Five things to watch as Trump heads to G-20 in Japan

Five things to watch as Trump heads to G-20 in Japan
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President TrumpDonald John TrumpDems want tougher language on election security in defense bill Five aides to Van Drew resign ahead of his formal switch to GOP The myth of the conservative bestseller MORE departs Wednesday for Japan, where he will meet with other world leaders at the Group of 20 (G-20) summit in Osaka.

The confab comes at a time when Trump is juggling several foreign policy challenges. He is simultaneously seeking a trade deal with China, corresponding with North Korean leader Kim Jong UnKim Jong UnWashington braces as North Korea deadline looms North Korea is everybody's problem, so Trump must change his approach North Korea conducts 'crucial test' from rocket launch site MORE amid a stalled push for denuclearization and facing the specter of a conflict with Iran. Each topic is sure to come up during the two-day summit.

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Trump will meet formally with the heads of state of Australia, Japan, India, Germany, Russia, Saudi Arabia, Turkey and China.

Here are five things to watch when Trump attends the G-20.

 

Can Trump make progress on a trade deal with China?

All eyes will be on Trump's meeting with Chinese President Xi Jinping, as its outcome could have ripple effects on the global economy.

The two sides have attempted for months to broker a comprehensive trade deal that addresses intellectual property rights, enforcement mechanisms, tariffs and other barriers to commerce. With talks stalling in recent weeks, the bilateral meeting represents an opportunity to get things back on track.

"The goal here, as the president has said many, many times, and I’m sure he’ll make clear again, is that the purpose of these discussions is to rebalance the economic relationship in a way that protects U.S. economic prosperity and workers," a senior administration official said.

But Trump has made clear he's in no hurry to get a deal, blaming the Chinese for the recent breakdown in talks and indicating he's comfortable using tariffs for leverage.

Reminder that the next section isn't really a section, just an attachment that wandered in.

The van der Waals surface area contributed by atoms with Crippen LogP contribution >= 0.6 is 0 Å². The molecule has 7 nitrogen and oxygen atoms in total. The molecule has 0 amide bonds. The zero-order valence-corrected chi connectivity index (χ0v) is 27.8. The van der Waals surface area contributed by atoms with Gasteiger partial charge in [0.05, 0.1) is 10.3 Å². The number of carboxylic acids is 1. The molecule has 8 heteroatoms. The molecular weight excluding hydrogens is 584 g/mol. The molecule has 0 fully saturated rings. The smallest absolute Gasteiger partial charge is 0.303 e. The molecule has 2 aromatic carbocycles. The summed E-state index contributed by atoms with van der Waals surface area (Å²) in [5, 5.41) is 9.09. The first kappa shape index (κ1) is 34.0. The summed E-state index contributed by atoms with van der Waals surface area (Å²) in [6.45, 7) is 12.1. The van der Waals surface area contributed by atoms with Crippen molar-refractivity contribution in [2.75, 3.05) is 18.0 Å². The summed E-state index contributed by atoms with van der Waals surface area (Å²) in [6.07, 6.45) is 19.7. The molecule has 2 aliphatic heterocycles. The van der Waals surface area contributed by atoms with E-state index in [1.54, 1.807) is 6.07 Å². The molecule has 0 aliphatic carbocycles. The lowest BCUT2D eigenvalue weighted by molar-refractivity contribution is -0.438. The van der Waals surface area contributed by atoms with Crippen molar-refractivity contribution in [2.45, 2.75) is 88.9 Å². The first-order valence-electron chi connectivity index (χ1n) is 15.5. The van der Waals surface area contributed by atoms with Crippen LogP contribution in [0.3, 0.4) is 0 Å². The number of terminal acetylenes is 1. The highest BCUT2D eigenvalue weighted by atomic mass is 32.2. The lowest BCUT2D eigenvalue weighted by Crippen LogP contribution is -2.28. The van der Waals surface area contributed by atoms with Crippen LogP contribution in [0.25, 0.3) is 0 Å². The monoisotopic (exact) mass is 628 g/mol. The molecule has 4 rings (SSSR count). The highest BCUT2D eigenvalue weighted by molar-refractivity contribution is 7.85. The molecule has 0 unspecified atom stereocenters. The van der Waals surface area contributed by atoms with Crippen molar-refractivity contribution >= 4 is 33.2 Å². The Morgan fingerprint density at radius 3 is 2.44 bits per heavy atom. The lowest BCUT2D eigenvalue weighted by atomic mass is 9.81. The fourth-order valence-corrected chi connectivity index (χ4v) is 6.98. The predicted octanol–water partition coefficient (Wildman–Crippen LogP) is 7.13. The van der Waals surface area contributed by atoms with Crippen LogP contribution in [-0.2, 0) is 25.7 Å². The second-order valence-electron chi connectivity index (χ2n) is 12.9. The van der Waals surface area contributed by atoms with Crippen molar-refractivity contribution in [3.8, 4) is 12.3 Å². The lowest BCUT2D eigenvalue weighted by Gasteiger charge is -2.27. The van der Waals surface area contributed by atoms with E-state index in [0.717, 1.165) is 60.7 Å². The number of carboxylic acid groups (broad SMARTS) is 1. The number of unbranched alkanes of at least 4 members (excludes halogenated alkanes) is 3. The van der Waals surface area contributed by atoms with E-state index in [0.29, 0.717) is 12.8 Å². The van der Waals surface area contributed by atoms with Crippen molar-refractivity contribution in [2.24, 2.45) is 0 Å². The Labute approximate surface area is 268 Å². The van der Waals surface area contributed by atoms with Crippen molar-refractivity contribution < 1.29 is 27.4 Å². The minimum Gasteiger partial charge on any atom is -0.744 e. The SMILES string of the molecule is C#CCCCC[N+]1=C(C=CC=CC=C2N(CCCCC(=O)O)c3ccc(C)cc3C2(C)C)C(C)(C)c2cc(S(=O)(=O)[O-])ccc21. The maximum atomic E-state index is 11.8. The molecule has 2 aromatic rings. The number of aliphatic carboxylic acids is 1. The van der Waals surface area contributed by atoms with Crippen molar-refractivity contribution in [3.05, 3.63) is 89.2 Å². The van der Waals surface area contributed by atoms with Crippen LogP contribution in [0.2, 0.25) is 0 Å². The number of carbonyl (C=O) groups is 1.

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As a result, any dramatic development or agreement to a final deal at the G-20 would come as a surprise.

"More likely is that they will agree to a truce and to restart talks and, in a time-limited way, try to come to some sort of deal within three months, let’s say," Matthew Goodman, a senior adviser for Asian economics with the Center for Strategic and International Studies (CSIS), told reporters at a recent briefing.

 

Will Trump engage allies on Iran?

The Trump administration has largely opted to go it alone in confronting Iran, withdrawing from the Obama-era nuclear agreement and ratcheting up sanctions on Tehran against the advice of European allies.

The simmering tensions between the U.S. and Iran came to a head last week when Iran shot down a U.S. surveillance drone. The two sides have disputed whether the aircraft was in Iranian airspace, but the episode nearly led to retaliatory strikes from the U.S.

"This is going to be something that the leaders are going to be pressing the president for clarity and then to get into a unified, allied approach to the challenge, and it’s just simply unclear to me whether we have that policy or that approach," said Heather Conley, director of the CSIS Europe Program.

The Trump administration announced fresh sanctions on Monday targeting Iran's supreme leader and other top officials. Treasury Secretary Steven MnuchinSteven Terner MnuchinMnuchin, Lighthizer deny WSJ reporting on tariff negotiations with China: 'It did not happen' The Hill's Morning Report — Sponsored by AdvaMed — House panel delays impeachment vote until Friday US, China reach limited trade deal ahead of tariff deadline MORE said the administration did not consult with allies on the move.

Japan, the host of this weekend's summit, has in recent weeks attempted to serve as a mediator between the U.S. and Iran. Prime Minister Shinzo Abe traveled to Tehran to meet with Iranian officials, who have shown little interest in speaking with Trump.

A Japanese official said Abe is "seriously concerned" about the increasing tensions with Iran, particularly after two oil tankers were attacked near the Strait of Hormuz. The official noted that Japan relies on the region for energy security, making stability even more critical.

 

What will a Trump-Putin meeting deliver?